CAESAR: I didn’t learn what I learned specifically because it had “stood the test of time,” I learned it because not enough time had passed for me to read anything else. I read what we had. And on that topic, you mortals don’t even know what we Romans had. The vast majority of ancient literature of all genres has been lost. All you have is what happened to survive the vagaries of passing civilizations, and interest a bunch of medieval monks enough to have them copy it down by hand. That’s like trying to understand what someone thinks is important by going through a sample of material that their mom reposted.

Um, right, thanks…my manager is giving me a paper telling me to ask about bias within the liberal educated elite. Can’t this wait? No? Fine…Caesar, the website that hosts this series is directed by a professor at a large public university, a social group said to be hostile to socially conservative ideologies. Are you concerned that this website doesn’t reflect an informed understanding of the “classical education” movement?

CAESAR: Now here I did have my slave do some research, to figure out whether the program director is the sorceress keeping me entrapped in this conversational cycle of the damned. It turns out she’s had a lot of experience with the classical education movement.

Really? How so?

CAESAR: Well, the most famous elementary school curriculum is based on one originally developed at an elementary and high school run by this super small college in Michigan. The program director was in the opening first grade class of that school, then attended it for most of her career through her senior year in high school. She was the valedictorian of its first graduating class. She literally piloted the curriculum. Her school friends included the current head of the machine that disseminates the curriculum, and a soldier who started an all-male boarding school in the Kansas woods. She knows quite a bit about the classical education movement.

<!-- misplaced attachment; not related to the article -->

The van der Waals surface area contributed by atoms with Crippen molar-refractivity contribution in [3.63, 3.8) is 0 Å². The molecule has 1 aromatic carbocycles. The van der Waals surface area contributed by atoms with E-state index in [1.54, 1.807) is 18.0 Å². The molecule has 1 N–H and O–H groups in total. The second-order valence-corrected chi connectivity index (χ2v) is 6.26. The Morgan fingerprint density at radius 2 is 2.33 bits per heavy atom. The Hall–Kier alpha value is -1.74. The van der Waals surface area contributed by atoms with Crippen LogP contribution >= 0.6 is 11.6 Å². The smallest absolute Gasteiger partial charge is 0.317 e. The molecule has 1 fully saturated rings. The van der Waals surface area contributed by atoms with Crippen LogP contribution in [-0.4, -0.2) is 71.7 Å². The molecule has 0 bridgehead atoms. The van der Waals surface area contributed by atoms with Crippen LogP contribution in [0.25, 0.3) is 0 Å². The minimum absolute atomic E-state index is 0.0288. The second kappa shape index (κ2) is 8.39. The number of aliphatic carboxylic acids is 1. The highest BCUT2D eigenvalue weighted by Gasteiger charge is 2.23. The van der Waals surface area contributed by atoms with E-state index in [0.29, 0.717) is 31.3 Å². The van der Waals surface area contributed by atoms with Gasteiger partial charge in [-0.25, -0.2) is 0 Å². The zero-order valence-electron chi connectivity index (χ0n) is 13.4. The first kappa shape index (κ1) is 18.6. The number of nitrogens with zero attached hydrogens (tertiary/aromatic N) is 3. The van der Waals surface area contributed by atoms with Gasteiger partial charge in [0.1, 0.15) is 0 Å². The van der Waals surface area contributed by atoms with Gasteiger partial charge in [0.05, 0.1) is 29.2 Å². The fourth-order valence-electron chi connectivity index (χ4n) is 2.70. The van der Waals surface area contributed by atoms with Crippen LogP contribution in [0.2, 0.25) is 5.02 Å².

I’m sorry, did you say “an all-male boarding school in the Kansas woods”?

CAESAR: What part of that did you not understand?

Um, all of it?

CAESAR: “All-male” means no weak women allowed, which makes perfect sense from my perspective. Women would just be running around crying, seducing the soldiers, making uselessly vague predictions about murders, whatever else they do. “Boarding school” means the parents send their sons off to be raised by someone else. Admittedly I’m not sure where Kansas is, but I assume it’s in Persia somewhere. Big picture: all the young men live without women in the woods, and spend their time playing with swords and carrying heavy logs together.

Wait, what about swords and logs?

CAESAR: The sword imagery is all over the website. And according to my slave’s notes, the website specifically says: “Students reading the Iliad will carry logs over difficult terrain making the poetry a personal experience.” I have no idea what that means in the context of the Iliad, so I assume this is all some sort of weird metaphor. I have to admit, this place does remind me of my childhood. Reading a collection of ancient texts, pretending to farm, performing random physical tasks in the woods to toughen me up, instilling violent imagery and military discipline in children…

Ok, that is absolutely sociopathic. I’m leaving. Why do we keep on inviting this violent lunatic back? I don’t care that he’s in the name of the series…

Convinced you should learn about Ancient Rome? Enroll in CLAS-C 102 Roman Culture, coming up Spring 2024, and fulfill GEC requirements while you’re at it! Or for a more in-depth look, try CLAS-C 414 Art and Archaeology of the Roman World, also coming online in Spring 2024. Can’t get enough of Ancient Greece and Rome? Earn a Classics Minor in just 15 credits!